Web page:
By Scott Wright

Grocery chain Aldi has pledged to “always offer the lowest prices for groceries, no matter what” as the UK faces a growing cost of living crisis.

The commitment was made by the German-owned discounter, which along with Lidl has used competitive pricing to eat into the UK market share held by its more established rivals, as it reported its “best ever” Christmas for sales.

The grocer said yesterday that sales had risen by 0.4 per cent in December compared with the same month in 2020, when spending was higher than usual in stores because of the national lockdown and the temporary closure of bars and restaurants to limit the spread of coronavirus.

Citing market analyst Kantar, Aldi declared that it was the only major supermarket to have grown sales in December; sales at Aldi were up 8.1 per cent on the same month in 2019, the retailer said.

Aldi’s commitment to low prices comes as UK consumers contend with surging inflation, and are bracing themselves for huge hikes in energy bills and an increase in national insurance from April.

A poll for The Observer newspaper found that 70% of voters said their cost of living had increased more than their income in the last year.

The UK Government is coming under pressure to implement a support mechanism to protect consumers from surging energy prices, but has so far ruled out calls to cut valued-added tax on bills.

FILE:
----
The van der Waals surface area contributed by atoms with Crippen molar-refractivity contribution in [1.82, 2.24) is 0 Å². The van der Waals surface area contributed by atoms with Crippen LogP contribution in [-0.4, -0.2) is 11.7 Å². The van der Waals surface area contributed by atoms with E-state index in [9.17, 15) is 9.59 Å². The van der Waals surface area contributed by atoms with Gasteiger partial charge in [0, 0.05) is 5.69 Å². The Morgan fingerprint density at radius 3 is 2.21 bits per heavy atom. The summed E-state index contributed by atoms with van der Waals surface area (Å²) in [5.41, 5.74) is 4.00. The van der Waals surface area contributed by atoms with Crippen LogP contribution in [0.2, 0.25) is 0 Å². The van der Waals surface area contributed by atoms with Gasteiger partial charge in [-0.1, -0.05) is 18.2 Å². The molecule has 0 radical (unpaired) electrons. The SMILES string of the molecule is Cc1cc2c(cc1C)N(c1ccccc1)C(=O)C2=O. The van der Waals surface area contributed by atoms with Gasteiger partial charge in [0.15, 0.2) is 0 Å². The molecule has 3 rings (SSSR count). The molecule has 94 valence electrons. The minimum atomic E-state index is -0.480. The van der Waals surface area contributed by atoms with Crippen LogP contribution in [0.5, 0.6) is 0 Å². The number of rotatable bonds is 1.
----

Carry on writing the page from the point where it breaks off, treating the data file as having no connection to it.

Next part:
Giles Hurley, chief executive of Aldi UK, said: “As we look ahead, the top priority for most families this year will be managing their household budgets in the face of rising living costs. As the cheapest supermarket in Britain, Aldi will always offer the lowest prices for groceries, no matter what, and continue to support our British farmers and producers.”

Aldi said the return of its popular Kevin the Carrot to its Christmas TV advertising had helped it to attract more than half a million new customers to its shops. The retailer said it sold more than 43 million mince pies, 21 million British pigs-in-blankets and 118 million Brussels sprouts in the run-up to Christmas. Shoppers bought more than than 5.5 million bottles of Champagne, sparkling wine and Prosecco.

Mr Hurley added: “There’s no doubt that 2021 was a long and difficult year for lots of people, but our amazing colleagues stopped at nothing as they came together to deliver the Christmas that our customers deserved.”